Lim, S. T., Longley, R. L., Couchman, J. R., and Woods, A. (2003). Direct binding of syndecan-4 cytoplasmic domain to the catalytic domain of protein kinase C alpha (PKC alpha) increases focal adhesion localization of PKC alpha. J. Biol. Chem. 278, 13795–13802. doi: 10.1074/jbc.M208300200
Liu, C., McFarland, D. C., Nestor, K. E., and Velleman, S. G. (2006). Differential expression of membrane-associated heparan sulfate proteoglycans in the skeletal muscle of turkeys with different growth rates. Poult. Sci. 85, 422–428. doi: 10.1093/ps/85.3.422
Liu, J., Burkin, D. J., and Kaufman, S. J. (2008). Increasing alpha 7 beta 1-integrin promotes muscle cell proliferation, adhesion, and resistance to apoptosis without changing gene expression. Am. J. Physiol. Cell Physiol. 294, C627–C640. doi: 10.1152/ajpcell.00329.2007
Longley, R. L., Woods, A., Fleetwood, A., Cowling, G. J., Gallagher, J. T., and Couchman, J. R. (1999). Control of morphology, cytoskeleton and migration by syndecan-4. J. Cell Sci. 112(Pt 20), 3421–3431.
Lyon, M., Rushton, G., Askari, J. A., Humphries, M. J., and Gallagher, J. T. (2000). Elucidation of the structural features of heparan sulfate important for interaction with the Hep-2 domain of fibronectin. J. Biol. Chem. 275, 4599–4606. doi: 10.1074/jbc.275.7.4599
Martinez-Maza, R., Poyatos, I., Lopez-Corcuera, B. E., Gimenez, C., Zafra, F., et al. (2001). The role of N-glycosylation in transport to the plasma membrane and sorting of the neuronal glycine transporter GLYT2. J. Biol. Chem. 276, 2168–2173. doi: 10.1074/jbc.M006774200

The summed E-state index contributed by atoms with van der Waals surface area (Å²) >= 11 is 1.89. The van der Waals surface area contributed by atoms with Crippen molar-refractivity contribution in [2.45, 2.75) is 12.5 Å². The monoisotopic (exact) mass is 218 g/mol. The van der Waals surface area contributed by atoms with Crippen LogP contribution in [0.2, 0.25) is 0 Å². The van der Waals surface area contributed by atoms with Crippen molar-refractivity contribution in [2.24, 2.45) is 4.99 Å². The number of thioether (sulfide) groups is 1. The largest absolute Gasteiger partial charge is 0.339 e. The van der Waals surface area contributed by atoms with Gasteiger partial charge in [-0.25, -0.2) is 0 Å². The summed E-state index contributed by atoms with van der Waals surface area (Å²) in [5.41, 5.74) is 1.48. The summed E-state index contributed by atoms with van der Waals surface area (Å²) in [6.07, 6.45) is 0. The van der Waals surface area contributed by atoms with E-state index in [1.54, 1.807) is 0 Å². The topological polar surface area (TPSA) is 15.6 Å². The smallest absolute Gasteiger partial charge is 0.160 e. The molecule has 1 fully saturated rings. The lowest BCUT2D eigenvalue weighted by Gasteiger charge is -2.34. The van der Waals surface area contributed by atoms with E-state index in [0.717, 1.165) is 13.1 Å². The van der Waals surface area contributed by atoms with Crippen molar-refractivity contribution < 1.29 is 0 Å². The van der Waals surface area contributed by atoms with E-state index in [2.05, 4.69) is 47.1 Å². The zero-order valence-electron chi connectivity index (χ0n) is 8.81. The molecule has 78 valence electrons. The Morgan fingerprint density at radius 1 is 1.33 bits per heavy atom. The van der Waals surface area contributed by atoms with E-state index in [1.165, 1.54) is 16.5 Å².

Murakami, M., Horowitz, A., Tang, S., Ware, J. A., and Simons, M. (2002). Protein kinase C (PKC) delta regulates PKCalpha activity in a Syndecan-4-dependent manner. J. Biol. Chem. 277, 20367–20371. doi: 10.1074/jbc.M202501200
Nishimura, T., Ojima, K., Hattori, A., and Takahasi, K. (1997). Developmental expression of extracellular matrix components in intramuscular connective tissue of bovine semitendinous muscle. Histochem. Cell Biol. 107, 215–221. doi: 10.1007/s004180050106
Oh, E. S., Woods, A., and Couchman, J. R. (1997a). Multimerization of the cytoplasmic domain of syndecan-4 is required for its ability to activate protein kinase C. J. Biol. Chem. 272, 11805–11811. doi: 10.1074/jbc.272.18.11805
Oh, E. S., Woods, A., Lim, S. T., Theibert, A. W., and Couchman, J. R. (1998). Syndecan-4 proteoglycan cytoplasmic domain and phosphatidylinositol 4, 5-bisphosphate coordinately regulate protein kinase C activity. J. Biol. Chem. 273, 10624–10629. doi: 10.1074/jbc.273.17.10624
Partovian, C., Ju, R., Zhuang, Z. W., Martin, K. A., and Simons, M. (2008). Syndecan-4 regulates subcellular localization of mTOR Complex2 and Akt activation in a PKCalpha-dependent manner in endothelial cells. Mol. Cell 32, 140–149. doi: 10.1016/j.molcel.2008.09.010